The morning had been chilly, starting at over 11,000′ elevation, but at least we were moving. When we got to Guitar Lake, we had hours and hours to kill, and the cold sunk into my bones. Around 3 pm, a pair of young men walked up and poked around for a good campsite. Not finding one, they said something like “Well, we’ve only done one pass so far today. Might as well just do Whitney and head out.”
We all just stared at them as they went.
Russell & I had of course done not even one pass that day, taking an easy day after Forester’s hail storm, and only walking 10 miles to pull up at Guitar Lake in the early afternoon. I doff my metaphorical hat to those gentlemen — they have the stamina of mountain goats and I admire that (with my flabbergasted jaw still glued to the floor).
Many of our fellow hikers gathered around a campsite, and we cooked and shared our extra food. One guy, who I call Two Bear Barrel Doug, had been planning to follow the JMT with the High Sierra Trail, and had only changed his mind that day after summiting Whitney and returning to Guitar Lake. He was now going to hike out via Whitney Portal instead, and therefore didn’t need his second bear canister’s supply of food. By that point in the hike, our food was down to the next day’s breakfast, a scant handful of trail mix, and one bean-heavy dinner we were avoiding for gastrointestinal reasons. We were happy to help relieve Doug (and the rest) of their extra snacks.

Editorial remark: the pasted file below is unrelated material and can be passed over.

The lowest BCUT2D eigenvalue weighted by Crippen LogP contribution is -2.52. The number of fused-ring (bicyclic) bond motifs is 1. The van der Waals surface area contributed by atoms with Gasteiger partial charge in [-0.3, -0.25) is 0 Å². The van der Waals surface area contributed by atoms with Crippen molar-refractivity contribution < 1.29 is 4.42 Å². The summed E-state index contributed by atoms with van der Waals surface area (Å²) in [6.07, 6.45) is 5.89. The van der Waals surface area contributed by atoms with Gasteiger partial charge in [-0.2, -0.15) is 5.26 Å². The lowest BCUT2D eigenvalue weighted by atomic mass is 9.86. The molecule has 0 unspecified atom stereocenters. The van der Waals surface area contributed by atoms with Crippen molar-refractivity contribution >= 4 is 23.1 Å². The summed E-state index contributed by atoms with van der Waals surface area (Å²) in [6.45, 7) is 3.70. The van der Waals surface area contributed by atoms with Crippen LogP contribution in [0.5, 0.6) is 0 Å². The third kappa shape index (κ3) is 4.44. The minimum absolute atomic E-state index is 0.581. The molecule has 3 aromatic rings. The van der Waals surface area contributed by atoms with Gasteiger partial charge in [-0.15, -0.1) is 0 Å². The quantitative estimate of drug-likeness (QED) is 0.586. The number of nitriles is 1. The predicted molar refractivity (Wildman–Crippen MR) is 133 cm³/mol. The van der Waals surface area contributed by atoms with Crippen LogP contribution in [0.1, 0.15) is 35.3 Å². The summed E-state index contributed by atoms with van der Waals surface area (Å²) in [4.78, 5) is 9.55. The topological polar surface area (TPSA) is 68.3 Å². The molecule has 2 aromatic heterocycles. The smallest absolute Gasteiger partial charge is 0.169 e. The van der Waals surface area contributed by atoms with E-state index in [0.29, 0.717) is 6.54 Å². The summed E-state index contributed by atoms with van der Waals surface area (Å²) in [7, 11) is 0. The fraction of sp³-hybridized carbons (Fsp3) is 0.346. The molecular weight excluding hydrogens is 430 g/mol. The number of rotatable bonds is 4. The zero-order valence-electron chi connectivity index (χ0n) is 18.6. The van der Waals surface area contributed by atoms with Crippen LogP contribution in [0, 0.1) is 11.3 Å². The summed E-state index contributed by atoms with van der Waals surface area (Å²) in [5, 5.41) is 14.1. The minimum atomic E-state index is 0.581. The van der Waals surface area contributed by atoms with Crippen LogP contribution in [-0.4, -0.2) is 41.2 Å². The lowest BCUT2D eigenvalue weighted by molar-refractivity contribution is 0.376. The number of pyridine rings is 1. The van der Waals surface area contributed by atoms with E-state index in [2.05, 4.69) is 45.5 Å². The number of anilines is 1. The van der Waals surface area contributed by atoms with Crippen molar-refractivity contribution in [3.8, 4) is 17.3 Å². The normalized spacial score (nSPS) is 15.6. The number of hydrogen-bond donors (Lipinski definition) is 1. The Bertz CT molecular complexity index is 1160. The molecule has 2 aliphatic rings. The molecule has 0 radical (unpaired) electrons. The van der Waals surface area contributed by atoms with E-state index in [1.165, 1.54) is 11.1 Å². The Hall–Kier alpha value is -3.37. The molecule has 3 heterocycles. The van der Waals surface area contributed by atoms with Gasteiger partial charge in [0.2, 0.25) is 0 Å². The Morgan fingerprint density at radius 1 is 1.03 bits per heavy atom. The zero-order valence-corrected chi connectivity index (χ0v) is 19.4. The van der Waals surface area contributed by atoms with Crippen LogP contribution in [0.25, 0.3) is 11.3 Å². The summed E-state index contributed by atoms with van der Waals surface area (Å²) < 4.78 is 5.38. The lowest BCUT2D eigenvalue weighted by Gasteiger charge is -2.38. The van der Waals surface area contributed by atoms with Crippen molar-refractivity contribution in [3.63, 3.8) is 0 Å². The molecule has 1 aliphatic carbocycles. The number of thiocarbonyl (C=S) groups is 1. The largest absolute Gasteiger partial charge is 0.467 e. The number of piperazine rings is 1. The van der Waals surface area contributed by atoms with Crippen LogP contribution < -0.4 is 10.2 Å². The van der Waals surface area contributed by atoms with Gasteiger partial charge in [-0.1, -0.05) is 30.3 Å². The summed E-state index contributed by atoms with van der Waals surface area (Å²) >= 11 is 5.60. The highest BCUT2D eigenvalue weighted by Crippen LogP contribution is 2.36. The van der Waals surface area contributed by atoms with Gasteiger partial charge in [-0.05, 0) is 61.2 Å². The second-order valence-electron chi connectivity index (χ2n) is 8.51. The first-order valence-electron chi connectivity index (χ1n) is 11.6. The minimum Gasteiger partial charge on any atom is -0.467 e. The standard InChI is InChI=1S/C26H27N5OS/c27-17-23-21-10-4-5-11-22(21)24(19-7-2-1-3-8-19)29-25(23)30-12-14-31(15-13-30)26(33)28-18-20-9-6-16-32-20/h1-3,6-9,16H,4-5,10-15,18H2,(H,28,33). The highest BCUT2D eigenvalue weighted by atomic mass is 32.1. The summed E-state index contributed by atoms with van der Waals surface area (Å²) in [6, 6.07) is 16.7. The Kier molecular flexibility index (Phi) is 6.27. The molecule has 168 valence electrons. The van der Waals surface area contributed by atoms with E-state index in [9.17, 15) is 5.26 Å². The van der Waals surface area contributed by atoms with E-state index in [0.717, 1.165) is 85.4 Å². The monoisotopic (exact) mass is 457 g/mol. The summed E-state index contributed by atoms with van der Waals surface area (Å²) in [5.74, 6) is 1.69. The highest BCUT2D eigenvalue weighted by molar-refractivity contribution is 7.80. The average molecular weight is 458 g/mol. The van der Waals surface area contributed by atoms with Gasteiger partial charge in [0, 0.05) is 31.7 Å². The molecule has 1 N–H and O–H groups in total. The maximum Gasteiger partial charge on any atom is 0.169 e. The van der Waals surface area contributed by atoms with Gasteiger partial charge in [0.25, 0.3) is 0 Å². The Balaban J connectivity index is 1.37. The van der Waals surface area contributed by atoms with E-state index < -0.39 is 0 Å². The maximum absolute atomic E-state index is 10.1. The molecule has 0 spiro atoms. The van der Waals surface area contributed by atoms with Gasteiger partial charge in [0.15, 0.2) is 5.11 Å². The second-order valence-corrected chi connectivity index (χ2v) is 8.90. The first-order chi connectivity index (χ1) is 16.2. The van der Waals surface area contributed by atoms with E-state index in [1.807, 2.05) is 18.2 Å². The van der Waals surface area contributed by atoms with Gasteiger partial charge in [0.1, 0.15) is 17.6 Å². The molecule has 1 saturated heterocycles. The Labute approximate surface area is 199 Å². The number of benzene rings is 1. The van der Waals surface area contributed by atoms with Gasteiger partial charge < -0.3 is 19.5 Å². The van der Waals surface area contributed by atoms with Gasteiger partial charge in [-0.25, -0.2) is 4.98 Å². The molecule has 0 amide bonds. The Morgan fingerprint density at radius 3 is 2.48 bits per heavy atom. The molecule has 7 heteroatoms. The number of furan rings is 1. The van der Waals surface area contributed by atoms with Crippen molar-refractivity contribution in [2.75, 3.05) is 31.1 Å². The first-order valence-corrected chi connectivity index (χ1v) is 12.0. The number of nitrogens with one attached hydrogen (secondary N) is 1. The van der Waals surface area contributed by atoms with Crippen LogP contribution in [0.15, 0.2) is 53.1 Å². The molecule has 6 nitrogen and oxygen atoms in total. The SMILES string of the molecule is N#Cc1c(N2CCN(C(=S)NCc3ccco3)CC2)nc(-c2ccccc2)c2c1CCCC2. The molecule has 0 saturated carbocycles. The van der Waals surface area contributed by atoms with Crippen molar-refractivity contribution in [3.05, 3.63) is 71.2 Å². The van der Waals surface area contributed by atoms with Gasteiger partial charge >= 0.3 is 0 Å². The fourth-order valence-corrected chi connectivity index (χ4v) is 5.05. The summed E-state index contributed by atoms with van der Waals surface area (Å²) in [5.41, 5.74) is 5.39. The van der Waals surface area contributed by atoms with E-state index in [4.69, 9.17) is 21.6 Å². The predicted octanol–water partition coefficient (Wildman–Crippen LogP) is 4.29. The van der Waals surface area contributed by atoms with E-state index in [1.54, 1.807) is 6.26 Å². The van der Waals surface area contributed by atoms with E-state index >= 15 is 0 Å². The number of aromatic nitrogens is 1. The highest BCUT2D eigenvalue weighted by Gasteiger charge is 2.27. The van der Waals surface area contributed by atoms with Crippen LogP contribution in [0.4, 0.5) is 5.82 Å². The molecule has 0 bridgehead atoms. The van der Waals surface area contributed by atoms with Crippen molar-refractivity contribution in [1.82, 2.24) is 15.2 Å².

Chewing, digesting and hanging out by the camp-stoves helped warm us some, but it was still frigid. Brr.
Even setting up our tent at the lake was a challenge. Many hikers go at a one-pass-per-day speed through the last half of the JMT, which meant a lot of people had bunched up over the last few days and were crowded into this last camping area. Much of the ground was wet from the recent showers, and the moisture threatened to soak up thru our tent floor. Unrelenting wind tried to pull down shelters, and where there wasn’t granite underfoot, there was soft sand that didn’t want to hold stakes.
After our stakes were ripped out for the third or fourth time, I started fiddling around with the baling twine I’d brought on impulse and the bear-hang rope. I managed to secure the pitch points using large rocks as anchors, and the miscellaneous lines as guylines. I weighted the line with rocks, and pinned the stake on top so it couldn’t get pulled back through. It looked ugly, but got the job done.
Several hikers were planning to hike to the summit in the dark before the dawn, to see the sunrise from the highest point in the continental United States. Russell and I decided to join a group going a little later; we didn’t think our headlamps would be great for night hiking, and were a bit concerned about the temperature that early. That afternoon we had heard a helicopter over the mountain; the story ’round the lake was that a hiker wearing shorts and a windbreaker on the summit had gotten hypothermia and had to be airlifted to safety.
I had trouble getting to sleep that night. Not sure which I was more nervous about: finishing the hike I had started 19 days earlier, or having to actually wag-bag it in the morning.